Wednesday, 28 June 2017

Predicting animal home-range structure and transitions using a multistate Ornstein-Uhlenbeck biased random walk.

 2017 Jan;98(1):32-47. doi: 10.1002/ecy.1615. Epub 2016 Nov 28.

Author information

Department of Biological Sciences, University of Alberta, Edmonton, Alberta, T6G 2E9, Canada.
Institute of Arctic Biology, University of Alaska, Fairbanks, Alaska, 99775, USA.
Moss Landing Marine Laboratories, 8272 Moss Landing Road, Moss Landing, California, 95039, USA.
U.S. Geological Survey, Western Ecological Research Center Santa Cruz Field Station, 100 Shaffer Road, Santa Cruz, California, 95060, USA.


The home-range concept is central in animal ecology and behavior, and numerous mechanistic models have been developed to understand home range formation and maintenance. These mechanistic models usually assume a single, contiguous home range. Here we describe and implement a simple home-range model that can accommodate multiple home-range centers, form complex shapes, allow discontinuities in use patterns, and infer how external and internal variables affect movement and use patterns. The model assumes individuals associate with two or more home-range centers and move among them with some estimable probability. Movement in and around home-range centers is governed by a two-dimensional Ornstein-Uhlenbeck process, while transitions between centers are modeled as a stochastic state-switching process. We augmented this base model by introducing environmental and demographic covariates that modify transition probabilities between home-range centers and can be estimated to provide insight into the movement process. We demonstrate the model using telemetry data from sea otters (Enhydra lutris) in California. The model was fit using a Bayesian Markov Chain Monte Carlo method, which estimated transition probabilities, as well as unique Ornstein-Uhlenbeck diffusion and centralizing tendency parameters. Estimated parameters could then be used to simulate movement and space use that was virtually indistinguishable from real data. We used Deviance Information Criterion (DIC) scores to assess model fit and determined that both wind and reproductive status were predictive of transitions between home-range centers. Females were less likely to move between home-range centers on windy days, less likely to move between centers when tending pups, and much more likely to move between centers just after weaning a pup. These tendencies are predicted by theoretical movement rules but were not previously known and show that our model can extract meaningful behavioral insight from complex movement data.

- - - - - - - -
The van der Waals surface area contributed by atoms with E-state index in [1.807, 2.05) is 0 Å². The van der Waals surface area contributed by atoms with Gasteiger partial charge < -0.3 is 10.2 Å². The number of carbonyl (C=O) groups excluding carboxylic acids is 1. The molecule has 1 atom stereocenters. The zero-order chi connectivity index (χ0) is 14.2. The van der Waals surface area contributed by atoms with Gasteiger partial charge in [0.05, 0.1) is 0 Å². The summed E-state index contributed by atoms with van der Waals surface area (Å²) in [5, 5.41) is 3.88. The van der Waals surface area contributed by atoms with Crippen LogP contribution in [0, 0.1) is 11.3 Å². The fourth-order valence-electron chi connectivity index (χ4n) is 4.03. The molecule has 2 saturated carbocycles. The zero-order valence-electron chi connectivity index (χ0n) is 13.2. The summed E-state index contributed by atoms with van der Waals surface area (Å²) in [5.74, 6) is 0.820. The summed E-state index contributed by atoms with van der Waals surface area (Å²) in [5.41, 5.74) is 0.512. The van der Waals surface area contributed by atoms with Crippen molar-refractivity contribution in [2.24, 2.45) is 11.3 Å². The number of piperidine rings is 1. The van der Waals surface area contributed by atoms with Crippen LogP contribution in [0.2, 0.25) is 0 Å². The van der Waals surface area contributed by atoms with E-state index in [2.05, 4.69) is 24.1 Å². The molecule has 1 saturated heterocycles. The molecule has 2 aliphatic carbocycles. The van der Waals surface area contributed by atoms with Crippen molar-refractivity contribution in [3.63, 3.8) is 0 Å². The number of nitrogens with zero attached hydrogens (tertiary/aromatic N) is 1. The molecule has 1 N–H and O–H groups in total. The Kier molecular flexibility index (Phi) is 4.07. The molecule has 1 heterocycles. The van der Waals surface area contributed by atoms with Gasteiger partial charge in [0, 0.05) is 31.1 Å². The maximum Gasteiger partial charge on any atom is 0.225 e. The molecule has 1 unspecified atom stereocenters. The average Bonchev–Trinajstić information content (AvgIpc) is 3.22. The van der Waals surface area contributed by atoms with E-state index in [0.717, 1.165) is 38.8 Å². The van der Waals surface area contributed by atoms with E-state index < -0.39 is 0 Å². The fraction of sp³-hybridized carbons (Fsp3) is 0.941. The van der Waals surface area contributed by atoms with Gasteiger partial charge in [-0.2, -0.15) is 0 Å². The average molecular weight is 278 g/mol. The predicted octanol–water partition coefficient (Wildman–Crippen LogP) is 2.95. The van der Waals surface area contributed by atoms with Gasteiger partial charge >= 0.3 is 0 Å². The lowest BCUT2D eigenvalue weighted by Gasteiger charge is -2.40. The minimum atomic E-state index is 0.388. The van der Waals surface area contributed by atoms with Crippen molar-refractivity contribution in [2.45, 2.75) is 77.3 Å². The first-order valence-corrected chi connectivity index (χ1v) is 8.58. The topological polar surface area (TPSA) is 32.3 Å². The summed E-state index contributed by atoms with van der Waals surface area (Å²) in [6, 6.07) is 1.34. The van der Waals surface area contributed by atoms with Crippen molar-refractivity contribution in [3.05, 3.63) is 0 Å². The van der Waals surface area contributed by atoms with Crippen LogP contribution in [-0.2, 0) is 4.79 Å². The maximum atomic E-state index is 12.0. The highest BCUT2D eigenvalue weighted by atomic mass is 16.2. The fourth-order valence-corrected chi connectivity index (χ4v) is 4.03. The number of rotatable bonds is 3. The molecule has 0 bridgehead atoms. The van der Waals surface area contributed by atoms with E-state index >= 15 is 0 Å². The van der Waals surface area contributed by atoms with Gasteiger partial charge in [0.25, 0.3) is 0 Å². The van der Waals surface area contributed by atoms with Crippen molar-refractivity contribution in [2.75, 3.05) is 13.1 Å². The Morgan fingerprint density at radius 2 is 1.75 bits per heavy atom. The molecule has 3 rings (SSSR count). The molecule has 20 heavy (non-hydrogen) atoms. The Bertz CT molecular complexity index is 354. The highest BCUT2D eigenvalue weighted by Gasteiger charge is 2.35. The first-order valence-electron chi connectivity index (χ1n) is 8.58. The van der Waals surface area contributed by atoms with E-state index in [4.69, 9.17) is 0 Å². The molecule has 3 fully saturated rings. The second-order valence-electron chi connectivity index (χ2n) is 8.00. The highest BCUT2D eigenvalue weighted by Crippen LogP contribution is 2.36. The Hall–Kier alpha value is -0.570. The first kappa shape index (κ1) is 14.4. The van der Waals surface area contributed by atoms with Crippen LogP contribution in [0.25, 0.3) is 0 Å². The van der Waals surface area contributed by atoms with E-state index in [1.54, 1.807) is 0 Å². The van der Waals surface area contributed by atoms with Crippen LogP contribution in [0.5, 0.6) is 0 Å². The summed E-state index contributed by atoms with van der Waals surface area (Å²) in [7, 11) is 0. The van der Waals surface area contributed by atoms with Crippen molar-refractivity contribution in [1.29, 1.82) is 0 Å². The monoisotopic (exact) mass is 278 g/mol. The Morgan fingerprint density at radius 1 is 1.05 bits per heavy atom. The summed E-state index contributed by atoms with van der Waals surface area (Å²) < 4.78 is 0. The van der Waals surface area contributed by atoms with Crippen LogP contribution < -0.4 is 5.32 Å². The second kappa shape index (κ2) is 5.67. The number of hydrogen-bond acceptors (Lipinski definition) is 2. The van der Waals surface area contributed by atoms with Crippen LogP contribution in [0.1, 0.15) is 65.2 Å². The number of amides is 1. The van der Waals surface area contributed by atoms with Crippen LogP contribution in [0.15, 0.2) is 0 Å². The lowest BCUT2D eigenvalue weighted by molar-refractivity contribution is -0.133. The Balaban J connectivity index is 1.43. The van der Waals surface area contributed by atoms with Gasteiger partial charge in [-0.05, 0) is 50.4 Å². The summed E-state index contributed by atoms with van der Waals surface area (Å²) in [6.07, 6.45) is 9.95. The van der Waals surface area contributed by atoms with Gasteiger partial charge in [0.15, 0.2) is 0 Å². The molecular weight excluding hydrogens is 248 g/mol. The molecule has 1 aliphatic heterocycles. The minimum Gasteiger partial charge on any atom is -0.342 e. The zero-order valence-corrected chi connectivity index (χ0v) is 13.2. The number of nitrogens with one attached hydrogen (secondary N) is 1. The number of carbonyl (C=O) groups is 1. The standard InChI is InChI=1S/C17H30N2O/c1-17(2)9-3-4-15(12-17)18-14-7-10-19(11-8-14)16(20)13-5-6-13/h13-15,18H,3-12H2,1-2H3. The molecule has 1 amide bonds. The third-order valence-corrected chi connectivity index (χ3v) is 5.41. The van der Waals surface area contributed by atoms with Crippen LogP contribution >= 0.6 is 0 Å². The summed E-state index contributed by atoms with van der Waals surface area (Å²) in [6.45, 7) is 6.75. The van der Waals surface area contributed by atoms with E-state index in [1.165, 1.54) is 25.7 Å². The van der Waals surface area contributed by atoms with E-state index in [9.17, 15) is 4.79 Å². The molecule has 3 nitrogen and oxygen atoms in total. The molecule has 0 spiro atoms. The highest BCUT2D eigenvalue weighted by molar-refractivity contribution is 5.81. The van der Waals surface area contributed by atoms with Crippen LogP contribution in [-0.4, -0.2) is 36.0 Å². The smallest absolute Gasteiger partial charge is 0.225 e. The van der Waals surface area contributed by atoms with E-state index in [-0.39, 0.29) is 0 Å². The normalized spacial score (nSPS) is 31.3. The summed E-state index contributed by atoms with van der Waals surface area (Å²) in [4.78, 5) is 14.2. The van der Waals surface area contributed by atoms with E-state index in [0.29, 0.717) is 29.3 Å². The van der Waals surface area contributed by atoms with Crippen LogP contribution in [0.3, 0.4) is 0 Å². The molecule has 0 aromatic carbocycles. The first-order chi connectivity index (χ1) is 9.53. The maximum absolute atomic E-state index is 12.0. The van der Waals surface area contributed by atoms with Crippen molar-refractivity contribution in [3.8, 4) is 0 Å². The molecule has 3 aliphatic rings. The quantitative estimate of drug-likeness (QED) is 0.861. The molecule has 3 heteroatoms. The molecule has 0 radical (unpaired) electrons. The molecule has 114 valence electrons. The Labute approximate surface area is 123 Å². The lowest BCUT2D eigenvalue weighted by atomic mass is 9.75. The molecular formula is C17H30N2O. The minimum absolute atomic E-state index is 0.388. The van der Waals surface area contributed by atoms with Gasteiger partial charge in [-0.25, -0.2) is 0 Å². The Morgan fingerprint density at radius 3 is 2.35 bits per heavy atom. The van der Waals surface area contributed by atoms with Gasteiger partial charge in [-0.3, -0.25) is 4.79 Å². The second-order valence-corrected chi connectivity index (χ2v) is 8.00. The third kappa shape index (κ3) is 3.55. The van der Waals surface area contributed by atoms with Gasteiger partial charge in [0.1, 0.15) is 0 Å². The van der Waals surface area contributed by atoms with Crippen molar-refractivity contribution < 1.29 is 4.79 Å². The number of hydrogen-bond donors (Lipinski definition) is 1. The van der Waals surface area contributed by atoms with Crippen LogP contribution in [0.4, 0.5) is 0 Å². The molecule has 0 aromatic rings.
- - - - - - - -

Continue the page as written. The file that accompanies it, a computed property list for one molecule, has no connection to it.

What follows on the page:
Markov model; Markov process; animal movement; biased random walk; movement model; sea otter